Food for Iron Deficiency

Green vegetable: Green leafy vegetables are the best source of iron. Spinach, Kale, Fenugreek, collard greens provide approximately 2.5-5 mg of iron per cooked cup. Apart from iron, they also contain sodium and potassium in high quantities which are equally essential for body. Some other iron rich veggies include cabbage, broccoli, Brussels sprouts, which contain 1-2 mg per cooked cup. (How to cook green veggies to not loose their nutrition?)

Dried fruits: Dried fruits are delicious source of minerals, protein, fiber and vitamins. Dried fruits like raisin, prunes and apricot are good source of iron. 100 gm of prune contain 0.93 mg of iron, while raisin contains 2.6 gm and apricot 6.3 mg. Raisin are also rich in potassium and magnesium, which helps in bone health, improves blood circulation and digestion. Apricots being high in antioxidants and vitamin A aids in visual health. Consuming these dry fruits daily help to combat iron deficiency. (What are other foods for healthy eyesight?)

Fruits: Fruits like apple, pear and pomegranate are rich source of iron, vitamins, protein, carbs and fiber which helps regulate blood count in the body. Apart from this, fruits rich in vitamin C such as orange, lime, blueberries and grapefruit also help body to enhance iron absorption. By including these fruits in kid’s diet you can also help them to build up a strong immune system. (What are the best fruits teenagers?)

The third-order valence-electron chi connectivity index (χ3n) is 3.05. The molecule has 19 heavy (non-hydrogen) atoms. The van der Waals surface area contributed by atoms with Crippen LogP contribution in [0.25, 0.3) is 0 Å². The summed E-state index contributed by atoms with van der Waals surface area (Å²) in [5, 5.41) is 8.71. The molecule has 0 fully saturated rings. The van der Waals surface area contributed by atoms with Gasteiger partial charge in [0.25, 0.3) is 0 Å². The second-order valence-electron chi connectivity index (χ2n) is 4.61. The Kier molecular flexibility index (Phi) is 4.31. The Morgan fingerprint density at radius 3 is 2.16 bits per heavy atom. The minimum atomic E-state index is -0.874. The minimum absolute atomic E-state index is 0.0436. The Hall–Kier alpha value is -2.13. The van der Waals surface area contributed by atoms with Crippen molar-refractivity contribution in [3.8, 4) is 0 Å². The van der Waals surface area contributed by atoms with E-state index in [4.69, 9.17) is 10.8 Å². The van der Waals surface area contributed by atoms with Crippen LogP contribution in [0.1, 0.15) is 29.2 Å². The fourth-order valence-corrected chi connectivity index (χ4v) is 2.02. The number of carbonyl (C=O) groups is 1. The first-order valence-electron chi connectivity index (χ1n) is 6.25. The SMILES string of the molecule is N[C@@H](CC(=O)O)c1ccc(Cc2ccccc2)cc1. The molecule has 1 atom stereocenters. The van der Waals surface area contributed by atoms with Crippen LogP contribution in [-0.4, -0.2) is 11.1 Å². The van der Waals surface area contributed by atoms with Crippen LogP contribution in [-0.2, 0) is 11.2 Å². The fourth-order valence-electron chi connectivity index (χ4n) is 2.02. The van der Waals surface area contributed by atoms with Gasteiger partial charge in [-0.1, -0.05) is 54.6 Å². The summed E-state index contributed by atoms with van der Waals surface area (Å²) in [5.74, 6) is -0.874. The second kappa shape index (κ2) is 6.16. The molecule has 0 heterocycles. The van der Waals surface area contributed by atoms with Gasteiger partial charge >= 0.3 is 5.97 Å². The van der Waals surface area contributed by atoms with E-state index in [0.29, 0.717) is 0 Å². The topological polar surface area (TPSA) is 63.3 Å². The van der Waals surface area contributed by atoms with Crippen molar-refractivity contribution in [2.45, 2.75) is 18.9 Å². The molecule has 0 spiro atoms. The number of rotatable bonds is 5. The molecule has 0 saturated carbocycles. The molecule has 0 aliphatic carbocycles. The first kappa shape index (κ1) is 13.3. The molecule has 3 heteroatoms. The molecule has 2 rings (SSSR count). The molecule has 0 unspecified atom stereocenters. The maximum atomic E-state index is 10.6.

Legumes: Legumes are powerhouse of nutrients. Most common type of legumes are beans, lentils, chickpeas, peas, and soybeans. They are a great source of iron which helps your child to meet their daily need of iron intake and save them from iron deficiency. Chickpeas and black eyed peas are the highest source of iron and can provide up to 6 mg per cooked cup. Legumes also contain B vitamins, folate, magnesium, potassium, fiber and zinc which means they keep you energetic throughout the day. (Why should lentils or legumes be soaked?)

Seeds: Pumpkin, sesame, hemp and flaxseeds are seeds richest in iron and help your child to fight iron deficiency. They contain iron around 1.2mg to 4.2 mg per two tablespoons. These seeds also contain good amount of protein, fiber, calcium, magnesium, zinc, selenium, antioxidants and are great source of fatty acids too, which helps in overall kid’s growth. (What is the easiest source of selenium that is good for brain?)

Recipe for Noodle Meal

  • Vegetable broth
  • carrot slices
  • mushrooms
  • pring onion chopped small
  • greens (lettuce etc)
  • tofu cubes or lightly fried tofu cubes
  • sprouts
  • noodles
  • Pok Choy
  • Roasted seeds (sunflower, pumpkin or other)
  • sea weed cut in strips (optional)

Saute all the veggies (except greens and sprouts) in some oil. Add spices like coriander, cumin, red pepper etc. Add veg broth and boil for 10 minutes on low flame. Add tofu and sprouts. Add boiled noodles. Add greens on top. Serve hot.